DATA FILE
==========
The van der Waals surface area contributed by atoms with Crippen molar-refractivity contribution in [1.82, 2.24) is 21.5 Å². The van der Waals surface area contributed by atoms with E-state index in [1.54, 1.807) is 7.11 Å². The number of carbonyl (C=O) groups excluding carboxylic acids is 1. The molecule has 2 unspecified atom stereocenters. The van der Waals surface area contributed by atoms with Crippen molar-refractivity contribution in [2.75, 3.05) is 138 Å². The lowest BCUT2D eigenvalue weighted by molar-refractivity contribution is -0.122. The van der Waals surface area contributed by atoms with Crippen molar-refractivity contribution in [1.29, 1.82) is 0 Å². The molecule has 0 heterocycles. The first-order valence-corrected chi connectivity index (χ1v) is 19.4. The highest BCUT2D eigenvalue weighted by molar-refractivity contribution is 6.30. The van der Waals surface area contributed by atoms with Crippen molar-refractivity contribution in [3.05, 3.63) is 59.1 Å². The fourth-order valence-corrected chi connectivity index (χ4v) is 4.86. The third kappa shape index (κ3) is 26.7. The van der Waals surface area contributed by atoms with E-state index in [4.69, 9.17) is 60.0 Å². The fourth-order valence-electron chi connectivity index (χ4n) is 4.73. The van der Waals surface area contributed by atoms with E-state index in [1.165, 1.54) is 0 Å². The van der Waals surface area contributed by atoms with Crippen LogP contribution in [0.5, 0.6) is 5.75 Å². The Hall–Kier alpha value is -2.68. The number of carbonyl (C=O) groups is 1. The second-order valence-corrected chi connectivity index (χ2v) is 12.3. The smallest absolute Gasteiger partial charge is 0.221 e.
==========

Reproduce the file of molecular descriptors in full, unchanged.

The van der Waals surface area contributed by atoms with Crippen molar-refractivity contribution in [1.82, 2.24) is 21.5 Å². The van der Waals surface area contributed by atoms with E-state index in [1.54, 1.807) is 7.11 Å². The number of carbonyl (C=O) groups excluding carboxylic acids is 1. The molecule has 2 unspecified atom stereocenters. The van der Waals surface area contributed by atoms with Crippen molar-refractivity contribution in [2.75, 3.05) is 138 Å². The lowest BCUT2D eigenvalue weighted by molar-refractivity contribution is -0.122. The van der Waals surface area contributed by atoms with Crippen molar-refractivity contribution in [1.29, 1.82) is 0 Å². The molecule has 0 heterocycles. The first-order valence-corrected chi connectivity index (χ1v) is 19.4. The highest BCUT2D eigenvalue weighted by molar-refractivity contribution is 6.30. The van der Waals surface area contributed by atoms with Crippen molar-refractivity contribution in [3.05, 3.63) is 59.1 Å². The fourth-order valence-corrected chi connectivity index (χ4v) is 4.86. The third kappa shape index (κ3) is 26.7. The van der Waals surface area contributed by atoms with E-state index in [4.69, 9.17) is 60.0 Å². The fourth-order valence-electron chi connectivity index (χ4n) is 4.73. The van der Waals surface area contributed by atoms with E-state index in [1.165, 1.54) is 0 Å². The van der Waals surface area contributed by atoms with Crippen LogP contribution in [0.5, 0.6) is 5.75 Å². The Hall–Kier alpha value is -2.68. The number of carbonyl (C=O) groups is 1. The second-order valence-corrected chi connectivity index (χ2v) is 12.3. The smallest absolute Gasteiger partial charge is 0.221 e.